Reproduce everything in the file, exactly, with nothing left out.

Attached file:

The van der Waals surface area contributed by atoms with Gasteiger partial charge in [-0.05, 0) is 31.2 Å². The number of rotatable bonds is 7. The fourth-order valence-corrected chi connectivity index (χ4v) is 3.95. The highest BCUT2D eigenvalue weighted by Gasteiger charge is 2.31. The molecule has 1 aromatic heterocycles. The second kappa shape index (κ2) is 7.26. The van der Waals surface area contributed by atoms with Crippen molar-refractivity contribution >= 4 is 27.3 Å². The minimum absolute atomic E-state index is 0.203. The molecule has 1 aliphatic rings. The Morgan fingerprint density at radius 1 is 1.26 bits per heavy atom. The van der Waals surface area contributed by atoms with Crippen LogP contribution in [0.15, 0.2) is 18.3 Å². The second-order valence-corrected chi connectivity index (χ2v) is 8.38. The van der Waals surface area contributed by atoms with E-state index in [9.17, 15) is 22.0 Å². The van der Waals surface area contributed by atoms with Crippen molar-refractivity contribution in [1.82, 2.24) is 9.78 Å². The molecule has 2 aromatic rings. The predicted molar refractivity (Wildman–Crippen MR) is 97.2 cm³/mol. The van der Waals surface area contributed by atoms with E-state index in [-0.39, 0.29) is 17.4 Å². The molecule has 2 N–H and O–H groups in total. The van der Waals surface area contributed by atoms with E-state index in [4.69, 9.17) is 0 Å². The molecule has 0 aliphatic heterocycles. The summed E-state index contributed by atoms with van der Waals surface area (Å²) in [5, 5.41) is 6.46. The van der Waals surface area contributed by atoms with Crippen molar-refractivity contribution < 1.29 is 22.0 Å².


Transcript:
The van der Waals surface area contributed by atoms with Gasteiger partial charge in [-0.05, 0) is 31.2 Å². The number of rotatable bonds is 7. The fourth-order valence-corrected chi connectivity index (χ4v) is 3.95. The highest BCUT2D eigenvalue weighted by Gasteiger charge is 2.31. The molecule has 1 aromatic heterocycles. The second kappa shape index (κ2) is 7.26. The van der Waals surface area contributed by atoms with Crippen molar-refractivity contribution >= 4 is 27.3 Å². The minimum absolute atomic E-state index is 0.203. The molecule has 1 aliphatic rings. The Morgan fingerprint density at radius 1 is 1.26 bits per heavy atom. The van der Waals surface area contributed by atoms with Crippen LogP contribution in [0.15, 0.2) is 18.3 Å². The second-order valence-corrected chi connectivity index (χ2v) is 8.38. The van der Waals surface area contributed by atoms with E-state index in [9.17, 15) is 22.0 Å². The van der Waals surface area contributed by atoms with Crippen molar-refractivity contribution in [1.82, 2.24) is 9.78 Å². The molecule has 2 aromatic rings. The predicted molar refractivity (Wildman–Crippen MR) is 97.2 cm³/mol. The van der Waals surface area contributed by atoms with E-state index in [-0.39, 0.29) is 17.4 Å². The molecule has 2 N–H and O–H groups in total. The van der Waals surface area contributed by atoms with E-state index in [4.69, 9.17) is 0 Å². The molecule has 0 aliphatic heterocycles. The summed E-state index contributed by atoms with van der Waals surface area (Å²) in [5, 5.41) is 6.46. The van der Waals surface area contributed by atoms with Crippen molar-refractivity contribution < 1.29 is 22.0 Å².